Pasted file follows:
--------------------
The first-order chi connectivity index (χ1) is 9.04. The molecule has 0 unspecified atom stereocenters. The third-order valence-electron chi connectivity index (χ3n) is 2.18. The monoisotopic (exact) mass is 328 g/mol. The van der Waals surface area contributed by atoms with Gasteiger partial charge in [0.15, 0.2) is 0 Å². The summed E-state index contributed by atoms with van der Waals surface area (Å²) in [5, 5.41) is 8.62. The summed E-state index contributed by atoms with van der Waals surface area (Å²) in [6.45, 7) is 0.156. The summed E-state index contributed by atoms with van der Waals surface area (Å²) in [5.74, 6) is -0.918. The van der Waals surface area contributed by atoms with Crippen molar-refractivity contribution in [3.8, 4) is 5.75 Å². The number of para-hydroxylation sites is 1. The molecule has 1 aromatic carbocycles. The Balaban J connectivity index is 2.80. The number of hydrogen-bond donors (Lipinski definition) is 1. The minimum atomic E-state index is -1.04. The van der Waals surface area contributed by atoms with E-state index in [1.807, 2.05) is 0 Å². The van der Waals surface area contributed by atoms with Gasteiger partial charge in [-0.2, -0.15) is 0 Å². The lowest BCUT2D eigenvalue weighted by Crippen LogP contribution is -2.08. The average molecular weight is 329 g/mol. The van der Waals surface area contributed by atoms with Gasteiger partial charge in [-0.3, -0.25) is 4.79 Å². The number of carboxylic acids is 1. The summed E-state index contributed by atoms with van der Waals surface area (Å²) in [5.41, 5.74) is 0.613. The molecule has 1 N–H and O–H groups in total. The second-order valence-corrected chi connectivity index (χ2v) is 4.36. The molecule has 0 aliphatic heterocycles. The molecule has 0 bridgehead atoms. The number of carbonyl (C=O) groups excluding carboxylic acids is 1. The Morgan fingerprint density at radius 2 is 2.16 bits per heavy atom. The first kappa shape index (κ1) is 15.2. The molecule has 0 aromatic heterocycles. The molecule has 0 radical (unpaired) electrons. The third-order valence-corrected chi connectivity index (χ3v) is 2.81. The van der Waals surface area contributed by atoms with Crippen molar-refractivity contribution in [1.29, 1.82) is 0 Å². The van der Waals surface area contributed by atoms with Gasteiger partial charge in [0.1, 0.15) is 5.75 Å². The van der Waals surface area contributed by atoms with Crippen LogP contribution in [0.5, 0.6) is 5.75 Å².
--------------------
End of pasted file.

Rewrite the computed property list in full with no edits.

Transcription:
The first-order chi connectivity index (χ1) is 9.04. The molecule has 0 unspecified atom stereocenters. The third-order valence-electron chi connectivity index (χ3n) is 2.18. The monoisotopic (exact) mass is 328 g/mol. The van der Waals surface area contributed by atoms with Gasteiger partial charge in [0.15, 0.2) is 0 Å². The summed E-state index contributed by atoms with van der Waals surface area (Å²) in [5, 5.41) is 8.62. The summed E-state index contributed by atoms with van der Waals surface area (Å²) in [6.45, 7) is 0.156. The summed E-state index contributed by atoms with van der Waals surface area (Å²) in [5.74, 6) is -0.918. The van der Waals surface area contributed by atoms with Crippen molar-refractivity contribution in [3.8, 4) is 5.75 Å². The number of para-hydroxylation sites is 1. The molecule has 1 aromatic carbocycles. The Balaban J connectivity index is 2.80. The number of hydrogen-bond donors (Lipinski definition) is 1. The minimum atomic E-state index is -1.04. The van der Waals surface area contributed by atoms with E-state index in [1.807, 2.05) is 0 Å². The van der Waals surface area contributed by atoms with Gasteiger partial charge in [-0.2, -0.15) is 0 Å². The lowest BCUT2D eigenvalue weighted by Crippen LogP contribution is -2.08. The average molecular weight is 329 g/mol. The van der Waals surface area contributed by atoms with Gasteiger partial charge in [-0.3, -0.25) is 4.79 Å². The number of carboxylic acids is 1. The summed E-state index contributed by atoms with van der Waals surface area (Å²) in [5.41, 5.74) is 0.613. The molecule has 1 N–H and O–H groups in total. The second-order valence-corrected chi connectivity index (χ2v) is 4.36. The molecule has 0 aliphatic heterocycles. The molecule has 0 bridgehead atoms. The number of carbonyl (C=O) groups excluding carboxylic acids is 1. The Morgan fingerprint density at radius 2 is 2.16 bits per heavy atom. The first kappa shape index (κ1) is 15.2. The molecule has 0 aromatic heterocycles. The molecule has 0 radical (unpaired) electrons. The third-order valence-corrected chi connectivity index (χ3v) is 2.81. The van der Waals surface area contributed by atoms with Crippen molar-refractivity contribution in [1.29, 1.82) is 0 Å². The van der Waals surface area contributed by atoms with Gasteiger partial charge in [0.1, 0.15) is 5.75 Å². The van der Waals surface area contributed by atoms with Crippen LogP contribution in [0.5, 0.6) is 5.75 Å².